When Karl Rove drew up his plan for a post-State of the Union political narrative, he probably didn't anticipate the most captivating angle being Cindy Sheehan's T-shirt. Nevertheless, the day after an address that was mostly warmed-over rhetoric from last year, Sheehan is, once again, dominating political discussions. What's gone largely missing from the national conversation, however, isn't the war on free expression -- it's the war on T-shirts.
As has now been widely reported, Sheehan, an invited guest to the State of the Union by Rep. Lynn Woolsey (D-Calif.), was escorted from the event in handcuffs after Capitol Police saw Sheehan wearing a T-shirt that read "2,245 Dead -- How Many More?" Today, officials dropped the charge of "unlawful conduct" and apologized for the overreaction.
Around the same time Sheehan was taken into custody, Beverly Young, wife of Rep. C.W. Bill Young (R-Fla.), was also thrown out of the House gallery because she was wearing a T-shirt that said "Support the Troops - Defending Our Freedom." She, too, received an apology this afternoon.
The common reaction to these incidents has been to question why the Capitol Police would take such dramatic steps to keep non-obscene attire from even being in the same room as the president. As it turns out, it's not necessarily the Capitol Police's fault -- the entire Bush administration has been working under a similar assumption for quite a while.
* In August 2004, John Prather, a mild-mannered math professor at Ohio University, was removed by security from a presidential event on public property because he wore a shirt that featured John Kerry.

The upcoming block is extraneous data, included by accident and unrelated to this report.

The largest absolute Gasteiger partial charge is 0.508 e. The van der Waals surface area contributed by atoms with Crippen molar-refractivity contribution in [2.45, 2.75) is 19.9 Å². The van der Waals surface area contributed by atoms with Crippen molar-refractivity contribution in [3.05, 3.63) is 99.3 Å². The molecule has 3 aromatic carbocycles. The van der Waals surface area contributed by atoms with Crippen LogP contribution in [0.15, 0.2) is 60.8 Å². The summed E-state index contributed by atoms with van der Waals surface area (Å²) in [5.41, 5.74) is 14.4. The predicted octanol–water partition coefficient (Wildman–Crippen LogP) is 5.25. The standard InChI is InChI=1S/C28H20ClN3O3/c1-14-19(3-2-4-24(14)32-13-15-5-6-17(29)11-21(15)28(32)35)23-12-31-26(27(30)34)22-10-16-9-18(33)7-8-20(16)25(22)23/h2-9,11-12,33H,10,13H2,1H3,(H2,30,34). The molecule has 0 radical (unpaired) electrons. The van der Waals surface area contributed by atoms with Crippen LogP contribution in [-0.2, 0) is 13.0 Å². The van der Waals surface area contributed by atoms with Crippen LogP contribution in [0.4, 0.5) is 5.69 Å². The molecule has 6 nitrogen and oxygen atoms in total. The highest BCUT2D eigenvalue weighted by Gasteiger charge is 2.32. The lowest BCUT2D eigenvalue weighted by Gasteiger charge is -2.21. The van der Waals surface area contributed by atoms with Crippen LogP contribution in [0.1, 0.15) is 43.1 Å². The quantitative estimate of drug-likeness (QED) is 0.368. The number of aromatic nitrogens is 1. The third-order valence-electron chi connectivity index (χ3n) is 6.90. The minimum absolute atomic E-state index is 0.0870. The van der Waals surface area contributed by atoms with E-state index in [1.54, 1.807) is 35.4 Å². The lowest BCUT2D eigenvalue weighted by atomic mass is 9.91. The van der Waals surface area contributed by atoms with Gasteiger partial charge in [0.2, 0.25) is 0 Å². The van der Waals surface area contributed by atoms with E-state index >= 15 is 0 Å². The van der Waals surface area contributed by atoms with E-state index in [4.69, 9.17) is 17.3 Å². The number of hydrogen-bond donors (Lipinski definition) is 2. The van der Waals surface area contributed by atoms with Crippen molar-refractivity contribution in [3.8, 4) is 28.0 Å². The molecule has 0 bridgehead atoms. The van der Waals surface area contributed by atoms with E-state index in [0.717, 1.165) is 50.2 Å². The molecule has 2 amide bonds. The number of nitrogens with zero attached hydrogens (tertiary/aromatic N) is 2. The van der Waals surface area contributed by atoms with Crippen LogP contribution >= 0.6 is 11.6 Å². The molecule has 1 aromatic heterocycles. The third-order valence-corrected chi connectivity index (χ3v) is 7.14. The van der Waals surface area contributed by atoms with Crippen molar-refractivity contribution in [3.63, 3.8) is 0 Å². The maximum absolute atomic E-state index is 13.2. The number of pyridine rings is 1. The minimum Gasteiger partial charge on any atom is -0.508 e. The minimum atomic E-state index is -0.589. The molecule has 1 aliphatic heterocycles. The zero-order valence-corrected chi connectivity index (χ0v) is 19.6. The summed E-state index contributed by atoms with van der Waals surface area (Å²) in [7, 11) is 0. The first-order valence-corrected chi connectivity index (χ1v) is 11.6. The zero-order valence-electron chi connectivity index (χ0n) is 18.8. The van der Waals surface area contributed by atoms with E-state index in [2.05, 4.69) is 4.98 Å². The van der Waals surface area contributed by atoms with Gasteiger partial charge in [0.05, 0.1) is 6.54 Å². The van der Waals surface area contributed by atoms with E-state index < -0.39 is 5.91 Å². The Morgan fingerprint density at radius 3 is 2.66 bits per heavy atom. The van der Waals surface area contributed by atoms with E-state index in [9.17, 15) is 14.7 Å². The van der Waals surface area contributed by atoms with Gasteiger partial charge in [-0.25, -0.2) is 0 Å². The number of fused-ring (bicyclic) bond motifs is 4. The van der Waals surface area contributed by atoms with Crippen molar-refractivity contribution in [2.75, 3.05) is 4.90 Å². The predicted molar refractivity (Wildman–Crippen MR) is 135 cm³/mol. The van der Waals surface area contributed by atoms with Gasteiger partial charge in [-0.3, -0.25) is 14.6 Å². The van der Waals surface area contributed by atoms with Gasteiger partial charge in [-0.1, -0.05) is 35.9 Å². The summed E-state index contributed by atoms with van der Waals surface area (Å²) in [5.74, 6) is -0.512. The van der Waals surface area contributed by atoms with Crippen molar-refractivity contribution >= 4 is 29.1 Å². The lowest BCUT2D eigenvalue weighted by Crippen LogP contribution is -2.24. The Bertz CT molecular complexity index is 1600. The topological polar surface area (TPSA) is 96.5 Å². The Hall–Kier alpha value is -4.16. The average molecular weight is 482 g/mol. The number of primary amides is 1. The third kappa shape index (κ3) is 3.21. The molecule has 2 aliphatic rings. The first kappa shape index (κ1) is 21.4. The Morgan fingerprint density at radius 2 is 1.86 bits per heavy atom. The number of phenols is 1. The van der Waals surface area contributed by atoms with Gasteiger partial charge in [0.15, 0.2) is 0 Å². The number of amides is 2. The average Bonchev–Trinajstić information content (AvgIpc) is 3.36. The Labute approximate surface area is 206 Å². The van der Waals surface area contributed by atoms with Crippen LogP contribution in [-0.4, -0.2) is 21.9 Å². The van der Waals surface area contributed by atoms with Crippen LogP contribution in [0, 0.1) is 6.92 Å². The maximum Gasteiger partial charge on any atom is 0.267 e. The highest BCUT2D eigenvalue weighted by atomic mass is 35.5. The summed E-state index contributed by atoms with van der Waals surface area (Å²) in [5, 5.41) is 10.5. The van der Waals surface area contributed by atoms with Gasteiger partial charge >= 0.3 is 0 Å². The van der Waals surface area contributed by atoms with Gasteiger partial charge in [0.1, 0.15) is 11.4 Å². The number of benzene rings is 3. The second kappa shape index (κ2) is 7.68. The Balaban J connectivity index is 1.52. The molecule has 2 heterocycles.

* On July 4, 2004, Nicole and Jeff Rank were arrested at a Bush event in West Virginia for wearing T-shirts that criticized the president. (About the same time the Ranks were being taken away in handcuffs, Bush was reminding the audience, "On this 4th of July, we confirm our love of freedom, the freedom for people to speak their minds." The irony was rich.)
* In August 2004, campaign workers removed a family from a presidential event in Michigan because Barbara Miller, a 50-year-old chemist, carried in a rolled-up T-shirt emblazoned with a pro-choice slogan. (She wasn't even wearing it.) Miller later said, "I just wanted to see my president," and brought the extra shirt in case she got cold.
* In July 2004, Jayson Nelson, a county supervisor in Appleton, Wis., was thrown out of a presidential event because of a Kerry T-shirt. An event staffer saw the shirt, snatched the VIP ticket, and called for police. "Look at his shirt! Look at his shirt!" Nelson recalled the woman telling the Ashwaubenon Public Safety officer who answered the call. Nelson said the officer told him, "You gotta go," and sternly directed him to a Secret Service contingent that spent seven or eight minutes checking him over before ejecting him from the property.
* In October 2004, three Oregon schoolteachers were removed from a Bush event and threatened with arrest for wearing t-shirts that said, "Protect Our Civil Liberties."
In each instance, the "accused" had tickets to see the president. Moreover, none were disturbing the peace, disrupting an event, or causing a ruckus. Their crime was their shirt.
In this sense, Sheehan's arrest was predictable. The "war on T-shirts" has merely claimed its latest victims.